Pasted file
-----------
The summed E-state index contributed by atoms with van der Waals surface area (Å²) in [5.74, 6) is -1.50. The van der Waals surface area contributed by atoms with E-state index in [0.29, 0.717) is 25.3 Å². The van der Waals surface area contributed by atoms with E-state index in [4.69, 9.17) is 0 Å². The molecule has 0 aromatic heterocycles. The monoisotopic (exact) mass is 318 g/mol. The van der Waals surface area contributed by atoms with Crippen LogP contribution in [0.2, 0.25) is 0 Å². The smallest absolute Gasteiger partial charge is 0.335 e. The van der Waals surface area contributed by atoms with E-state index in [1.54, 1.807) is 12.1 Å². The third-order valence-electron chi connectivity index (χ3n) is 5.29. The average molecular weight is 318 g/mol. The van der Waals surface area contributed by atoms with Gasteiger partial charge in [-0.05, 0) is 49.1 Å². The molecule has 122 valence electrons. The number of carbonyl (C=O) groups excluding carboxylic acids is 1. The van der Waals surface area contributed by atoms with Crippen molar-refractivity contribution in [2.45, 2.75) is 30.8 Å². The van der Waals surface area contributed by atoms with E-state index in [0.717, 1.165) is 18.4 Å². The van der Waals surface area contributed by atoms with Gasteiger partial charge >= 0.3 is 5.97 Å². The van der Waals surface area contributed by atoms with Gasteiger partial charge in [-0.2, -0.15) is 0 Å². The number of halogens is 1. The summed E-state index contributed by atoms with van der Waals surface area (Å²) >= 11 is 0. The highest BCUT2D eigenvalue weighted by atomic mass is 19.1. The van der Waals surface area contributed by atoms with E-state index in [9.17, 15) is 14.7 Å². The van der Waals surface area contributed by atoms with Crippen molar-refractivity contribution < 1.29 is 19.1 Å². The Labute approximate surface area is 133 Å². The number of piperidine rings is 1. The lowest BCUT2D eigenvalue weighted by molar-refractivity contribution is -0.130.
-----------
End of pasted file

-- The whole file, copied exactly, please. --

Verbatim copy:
The summed E-state index contributed by atoms with van der Waals surface area (Å²) in [5.74, 6) is -1.50. The van der Waals surface area contributed by atoms with E-state index in [0.29, 0.717) is 25.3 Å². The van der Waals surface area contributed by atoms with E-state index in [4.69, 9.17) is 0 Å². The molecule has 0 aromatic heterocycles. The monoisotopic (exact) mass is 318 g/mol. The van der Waals surface area contributed by atoms with Crippen LogP contribution in [0.2, 0.25) is 0 Å². The smallest absolute Gasteiger partial charge is 0.335 e. The van der Waals surface area contributed by atoms with E-state index in [1.54, 1.807) is 12.1 Å². The third-order valence-electron chi connectivity index (χ3n) is 5.29. The average molecular weight is 318 g/mol. The van der Waals surface area contributed by atoms with Gasteiger partial charge in [-0.05, 0) is 49.1 Å². The molecule has 122 valence electrons. The number of carbonyl (C=O) groups excluding carboxylic acids is 1. The van der Waals surface area contributed by atoms with Crippen molar-refractivity contribution in [2.45, 2.75) is 30.8 Å². The van der Waals surface area contributed by atoms with E-state index in [0.717, 1.165) is 18.4 Å². The van der Waals surface area contributed by atoms with Gasteiger partial charge >= 0.3 is 5.97 Å². The van der Waals surface area contributed by atoms with Gasteiger partial charge in [-0.2, -0.15) is 0 Å². The number of halogens is 1. The summed E-state index contributed by atoms with van der Waals surface area (Å²) >= 11 is 0. The highest BCUT2D eigenvalue weighted by atomic mass is 19.1. The van der Waals surface area contributed by atoms with E-state index in [9.17, 15) is 14.7 Å². The van der Waals surface area contributed by atoms with Crippen molar-refractivity contribution < 1.29 is 19.1 Å². The Labute approximate surface area is 133 Å². The number of piperidine rings is 1. The lowest BCUT2D eigenvalue weighted by molar-refractivity contribution is -0.130.